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Retail 101: Tips and procedures for a profitable service department

Published June 24, 2024

Service is crucial to bike shop operations, and it sparks intense discussions about its actual value, the correct operating approach, and its overall importance to a bike shop's health.

The "typical" bike shop sees labor account for about 10-15% of its gross sales, a percentage that has climbed for most shops since 2019. Parts often mirror service as an overall percentage. With parts and labor accounting for 20-30% of gross sales, the service department accounts for an outsized amount of the store's reputation and employees' attention relative to its revenue contribution. Of course, service-centric or service-only stores will derive much more revenue from parts and service. Still, these types of businesses fall along a continuum from those who genuinely only do service to those who are service-oriented but add bikes and accessories to the mix.

In keeping with the theme of Bike Shop 101 for this series, I want to present a version of service operations using a straightforward formula for success. Successful businesses typically distill down seemingly complex issues into simple and repeatable workflows. I have spoken with retailers who need help to attain these average percentages, and it typically results from failing to follow a simple, standardized system of service intake that is proven to work, along with undercharging for service and underselling parts. The typical bike shop could add tens of thousands of dollars by adding even a few extra points to the parts and service categories. This growth potential should inspire you to consider improving your service operations. I'd bet your service center is probably average or better if you already use this system or an even more refined workflow.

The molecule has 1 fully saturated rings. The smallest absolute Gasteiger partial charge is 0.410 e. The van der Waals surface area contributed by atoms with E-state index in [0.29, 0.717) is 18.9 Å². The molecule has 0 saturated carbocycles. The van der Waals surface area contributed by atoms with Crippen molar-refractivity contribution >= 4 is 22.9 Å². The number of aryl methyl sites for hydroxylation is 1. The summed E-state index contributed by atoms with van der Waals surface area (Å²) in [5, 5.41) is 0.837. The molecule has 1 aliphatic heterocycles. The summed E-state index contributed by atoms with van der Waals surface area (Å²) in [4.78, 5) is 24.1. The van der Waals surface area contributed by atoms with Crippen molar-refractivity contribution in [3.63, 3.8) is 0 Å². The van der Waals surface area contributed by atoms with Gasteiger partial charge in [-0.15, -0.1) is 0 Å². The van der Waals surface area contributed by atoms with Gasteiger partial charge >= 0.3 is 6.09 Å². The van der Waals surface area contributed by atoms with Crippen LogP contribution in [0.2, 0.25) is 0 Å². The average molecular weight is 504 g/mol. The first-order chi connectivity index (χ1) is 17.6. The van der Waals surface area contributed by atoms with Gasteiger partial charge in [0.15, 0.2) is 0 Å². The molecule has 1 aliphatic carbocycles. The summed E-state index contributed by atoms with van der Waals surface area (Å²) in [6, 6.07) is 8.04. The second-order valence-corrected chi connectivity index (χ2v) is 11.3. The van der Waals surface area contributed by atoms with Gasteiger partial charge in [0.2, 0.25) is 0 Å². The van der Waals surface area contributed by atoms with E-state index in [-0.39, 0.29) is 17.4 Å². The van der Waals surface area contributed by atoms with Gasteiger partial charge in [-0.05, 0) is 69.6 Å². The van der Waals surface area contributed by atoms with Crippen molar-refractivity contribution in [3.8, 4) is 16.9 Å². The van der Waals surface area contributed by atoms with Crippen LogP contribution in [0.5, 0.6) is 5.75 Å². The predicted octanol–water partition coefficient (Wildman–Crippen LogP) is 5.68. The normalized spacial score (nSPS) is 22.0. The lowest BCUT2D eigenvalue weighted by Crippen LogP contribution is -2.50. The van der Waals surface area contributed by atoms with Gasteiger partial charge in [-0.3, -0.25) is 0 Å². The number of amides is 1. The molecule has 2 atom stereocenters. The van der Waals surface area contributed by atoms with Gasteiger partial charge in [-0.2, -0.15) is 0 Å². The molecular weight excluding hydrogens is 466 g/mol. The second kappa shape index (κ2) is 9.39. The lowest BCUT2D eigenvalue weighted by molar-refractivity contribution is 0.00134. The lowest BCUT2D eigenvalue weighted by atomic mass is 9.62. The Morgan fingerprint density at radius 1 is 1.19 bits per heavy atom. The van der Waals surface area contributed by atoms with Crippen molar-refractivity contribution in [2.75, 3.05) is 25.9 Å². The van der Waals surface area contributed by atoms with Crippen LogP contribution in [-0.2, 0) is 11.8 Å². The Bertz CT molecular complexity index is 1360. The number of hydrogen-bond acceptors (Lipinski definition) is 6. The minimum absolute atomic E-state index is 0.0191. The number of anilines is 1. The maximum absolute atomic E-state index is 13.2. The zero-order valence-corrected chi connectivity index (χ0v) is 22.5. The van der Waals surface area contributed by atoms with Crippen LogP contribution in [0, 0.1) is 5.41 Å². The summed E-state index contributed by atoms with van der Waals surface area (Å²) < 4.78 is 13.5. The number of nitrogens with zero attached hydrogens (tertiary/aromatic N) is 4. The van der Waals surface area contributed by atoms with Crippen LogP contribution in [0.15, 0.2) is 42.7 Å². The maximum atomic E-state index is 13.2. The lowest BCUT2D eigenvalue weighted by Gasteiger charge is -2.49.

First, you will see a higher average ticket price with a dedicated service writer, and 46% of respondents to Ray Keener's survey (see story on page 24) report using a dedicated service writer. Service requires selling, and selling requires confidence and time. Interrupting a busy mechanic often leads to underbilled and undersold service, missed parts add-ons, and rushed data entry while simultaneously interrupting the service workflow. Without a dedicated service writer, you must have a minimum level of expectations to be met for every single bike that comes in.

While this is not earth-shattering information, underperforming stores are most likely struggling with the following:

  • Each bike must go in a stand and have a thorough and standardized walk-through. The customer should be a part of this process. This exam is where new tires, cables, chains, grips, sealant refreshes, and the like are sold, along with identifying the appropriate tune-up level or services needed.
  • I am a fan of tune-up packages vs. a la carte repairs. Packages typically lead to higher revenues and simplify service writing.
  • If you aren't including an environmental fee or supplies charge on each tune-up, consider doing so.
  • All customer and bike identifying information must be entered accurately into the POS.